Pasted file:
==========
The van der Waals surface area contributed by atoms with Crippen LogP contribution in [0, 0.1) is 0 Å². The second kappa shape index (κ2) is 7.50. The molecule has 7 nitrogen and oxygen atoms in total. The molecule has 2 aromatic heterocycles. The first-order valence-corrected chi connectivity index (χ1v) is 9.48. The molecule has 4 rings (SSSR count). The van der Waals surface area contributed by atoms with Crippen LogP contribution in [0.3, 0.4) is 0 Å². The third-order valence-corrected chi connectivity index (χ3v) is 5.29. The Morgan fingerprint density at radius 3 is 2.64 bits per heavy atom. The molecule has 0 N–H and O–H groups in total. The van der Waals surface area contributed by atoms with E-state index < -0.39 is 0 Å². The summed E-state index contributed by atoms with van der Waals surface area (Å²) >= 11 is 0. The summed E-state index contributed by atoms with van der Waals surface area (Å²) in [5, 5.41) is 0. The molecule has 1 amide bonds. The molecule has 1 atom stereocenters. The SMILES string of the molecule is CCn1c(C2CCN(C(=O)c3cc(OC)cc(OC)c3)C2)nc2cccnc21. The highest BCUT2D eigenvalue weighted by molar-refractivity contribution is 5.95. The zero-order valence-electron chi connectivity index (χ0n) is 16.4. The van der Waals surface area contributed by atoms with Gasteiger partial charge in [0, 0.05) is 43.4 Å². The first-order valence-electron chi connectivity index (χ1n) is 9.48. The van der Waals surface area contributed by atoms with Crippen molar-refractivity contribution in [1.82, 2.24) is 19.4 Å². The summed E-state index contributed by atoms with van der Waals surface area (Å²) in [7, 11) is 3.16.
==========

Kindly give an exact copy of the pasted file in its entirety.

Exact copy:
The van der Waals surface area contributed by atoms with Crippen LogP contribution in [0, 0.1) is 0 Å². The second kappa shape index (κ2) is 7.50. The molecule has 7 nitrogen and oxygen atoms in total. The molecule has 2 aromatic heterocycles. The first-order valence-corrected chi connectivity index (χ1v) is 9.48. The molecule has 4 rings (SSSR count). The van der Waals surface area contributed by atoms with Crippen LogP contribution in [0.3, 0.4) is 0 Å². The third-order valence-corrected chi connectivity index (χ3v) is 5.29. The Morgan fingerprint density at radius 3 is 2.64 bits per heavy atom. The molecule has 0 N–H and O–H groups in total. The van der Waals surface area contributed by atoms with E-state index < -0.39 is 0 Å². The summed E-state index contributed by atoms with van der Waals surface area (Å²) >= 11 is 0. The summed E-state index contributed by atoms with van der Waals surface area (Å²) in [5, 5.41) is 0. The molecule has 1 amide bonds. The molecule has 1 atom stereocenters. The SMILES string of the molecule is CCn1c(C2CCN(C(=O)c3cc(OC)cc(OC)c3)C2)nc2cccnc21. The highest BCUT2D eigenvalue weighted by molar-refractivity contribution is 5.95. The zero-order valence-electron chi connectivity index (χ0n) is 16.4. The van der Waals surface area contributed by atoms with Gasteiger partial charge in [0, 0.05) is 43.4 Å². The first-order valence-electron chi connectivity index (χ1n) is 9.48. The van der Waals surface area contributed by atoms with Crippen molar-refractivity contribution in [1.82, 2.24) is 19.4 Å². The summed E-state index contributed by atoms with van der Waals surface area (Å²) in [7, 11) is 3.16.